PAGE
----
posted 06-01-2012 11:58 PM
A Fast Fourier Transform (FFT) plot of the frequency spectrum of the EDA plots. The horizontal axis shows frequencies from 0 to 1hz, while the vertical axis shows the strength or valume of data at each frequency.
EDA 1 is manual EDA, and is unfiltered raw data as converted from the analog circuit to digital data. You can see a large increase in the strength of the very low frequencies below .05hz. There is an even more massive increase in the strength of signals at about .01hz - this is the descending noise in the manual EDA of some individuals. You can also see that there is a lot less activity over .5 hz and a much flatter response as the data approach 1hz. In the plot you can see the descending pattern that Dawson et al 2000 and Boucsein 1992 describe as a well known phenomena for some individuals. If you are used to seeing EDA that doesn't descend, then it is very likely that the data are being managed on your behalf. The present data were selected precisely because of the descending pattern - to study it. The descending trend is actually very low frequency noise. That descending noise is not from the system - it is a known phenomena in psychophysiology. Human skin, attached to the human nervous system, does not seem to behave exactly the same as dummy resistors.
EDA2 is the same data passed through a fairly strong filter chain of low-pass (smoothing) and high pass filter at .8hz. The high pass filter is Y = X-X' + Y' * Ycoef where Y is each output data point, X is the current input data point * Xcoef, X' is the previous value of X, and Y' is the previous output data point. This is an Infinite Impulse Response filter (IIR) that continuously carries forward some small portion of each data point. Xcoef and Ycoef are coefficients that are calculated to provide the .8hz filter cutoff at the given sampling rate. Because frequency data is a function of angular momentum, coefficients will be different at different sampling rates. Note the difference in vertical scale for FFT plot 2.
EDA 3 is a high pass filter with a cutoff frequency of .05hz. You can see that even though frequencies under .05hz are filtered (reduced), the data in this frequency range was so strong in the raw data that these are still the strongest frequencies in the spectrum. As Ted Todd indicated, EDA 3 tends to look a lot like some of the good digital EDA that is available to field examiners today.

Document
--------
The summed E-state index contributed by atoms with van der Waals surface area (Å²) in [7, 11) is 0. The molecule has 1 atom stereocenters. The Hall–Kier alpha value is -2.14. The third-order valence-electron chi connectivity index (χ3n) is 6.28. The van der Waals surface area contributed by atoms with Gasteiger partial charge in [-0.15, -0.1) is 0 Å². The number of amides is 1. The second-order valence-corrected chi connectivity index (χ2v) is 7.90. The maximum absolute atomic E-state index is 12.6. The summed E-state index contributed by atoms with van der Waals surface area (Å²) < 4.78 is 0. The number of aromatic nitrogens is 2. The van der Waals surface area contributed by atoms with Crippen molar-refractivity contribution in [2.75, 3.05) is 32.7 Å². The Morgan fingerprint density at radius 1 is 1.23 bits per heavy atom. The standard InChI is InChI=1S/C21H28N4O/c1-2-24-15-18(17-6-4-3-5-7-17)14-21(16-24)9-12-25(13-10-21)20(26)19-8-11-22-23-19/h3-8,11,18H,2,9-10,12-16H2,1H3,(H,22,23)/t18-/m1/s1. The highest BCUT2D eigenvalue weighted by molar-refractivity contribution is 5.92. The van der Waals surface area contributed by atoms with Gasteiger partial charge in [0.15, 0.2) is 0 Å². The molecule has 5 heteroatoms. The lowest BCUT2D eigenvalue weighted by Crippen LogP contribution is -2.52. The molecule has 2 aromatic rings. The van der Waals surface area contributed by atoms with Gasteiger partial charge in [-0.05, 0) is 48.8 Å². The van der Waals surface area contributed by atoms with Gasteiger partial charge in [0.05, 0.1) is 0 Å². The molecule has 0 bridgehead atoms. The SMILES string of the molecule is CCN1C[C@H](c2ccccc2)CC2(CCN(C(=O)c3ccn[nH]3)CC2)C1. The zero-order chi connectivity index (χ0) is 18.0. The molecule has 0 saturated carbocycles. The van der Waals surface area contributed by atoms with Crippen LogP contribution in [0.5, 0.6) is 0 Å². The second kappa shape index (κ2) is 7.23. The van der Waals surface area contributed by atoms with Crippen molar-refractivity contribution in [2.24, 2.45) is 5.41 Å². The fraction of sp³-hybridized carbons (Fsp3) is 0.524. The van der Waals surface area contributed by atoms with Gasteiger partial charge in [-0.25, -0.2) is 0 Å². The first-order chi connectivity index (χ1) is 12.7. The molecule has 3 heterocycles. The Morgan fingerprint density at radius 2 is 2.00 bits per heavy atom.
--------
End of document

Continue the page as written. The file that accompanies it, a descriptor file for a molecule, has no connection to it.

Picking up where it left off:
EDA 4 is similar to the detrended EDA data in the LX Software. This version of the filter works by starting at zero and allowing all upward activity (indicative of sympathetic autonomic activation) to plot normally without any filtering. When the data are not ascending the data are assisted to recenter at the zero baseline with a recentering coefficient. Data is permitted to descend to the zero baseline and held at the baseline. At the onset of any additional upward activity the data are plotted again without any filtering. In this way, all upward (sympathetic) segments will be plotted with exact correspondence to the manual EDA data. The difference between detrended and manual EDA data is that all reactions will begin at the zero baseline, unless they begin at a point that has not yet fully descended to the baseline.
EDA 5 was an attempt to improve the characteristics of EDA 2, by changing the filter coefficients to achieve a 1hz cuttoff. EDA 5 has less less noise at the baseline (actually low frequency noise, but us examiners probably consider it higher frequency electrodermal activity). Like EDA 2, EDA 5 has a prominent rebound after the data are recentered following the large reaction. Engineers call this "ringing," while examiners call it rebound. It is like a sprinter with so much momentum that he runs past the finish line, and then has to return. The problem with this filtering artifact is that examiners may tend to regard any upward activity as indicative of sympathetic nervous system activation, while upward activity in the rebound or ringing segment is a filtering artifact and not sympathetic activity. Like EDA 2, the FFT plot for EDA 5 shows a lot of activity over .1hz. The vertical scale for FFT plot 5 is different than others and similar to the scale of FFT plot 2.
EDA 6 is an attempt to reduce the ringing/rebounding in EDA 2 and EDA 5 by changing the high pass cutoff frequency to .1hz. You can still see a lot of activity below .05 - that is probably the activity we are actually looking for in the reactions we score. The FFT plot for EDA 6, like EDA 3 and EDA 4, shows the relative reduction of activity over .1hz compared to the low frequency activity that we want.
The point in all this is to show that the same raw EDA signal can be processed to different advantages. Some are easier to use than others. Strong filters can attenuate duration substantially. It is also possible to develop EDA data that recenters automatically, maintains differences in response duration, and does not introduce exessive ringing/rebounding.
"Gentlemen, you can't fight in here. This is the war room."
--(Stanley Kubrick/Peter Sellers - Dr. Strangelove, 1964)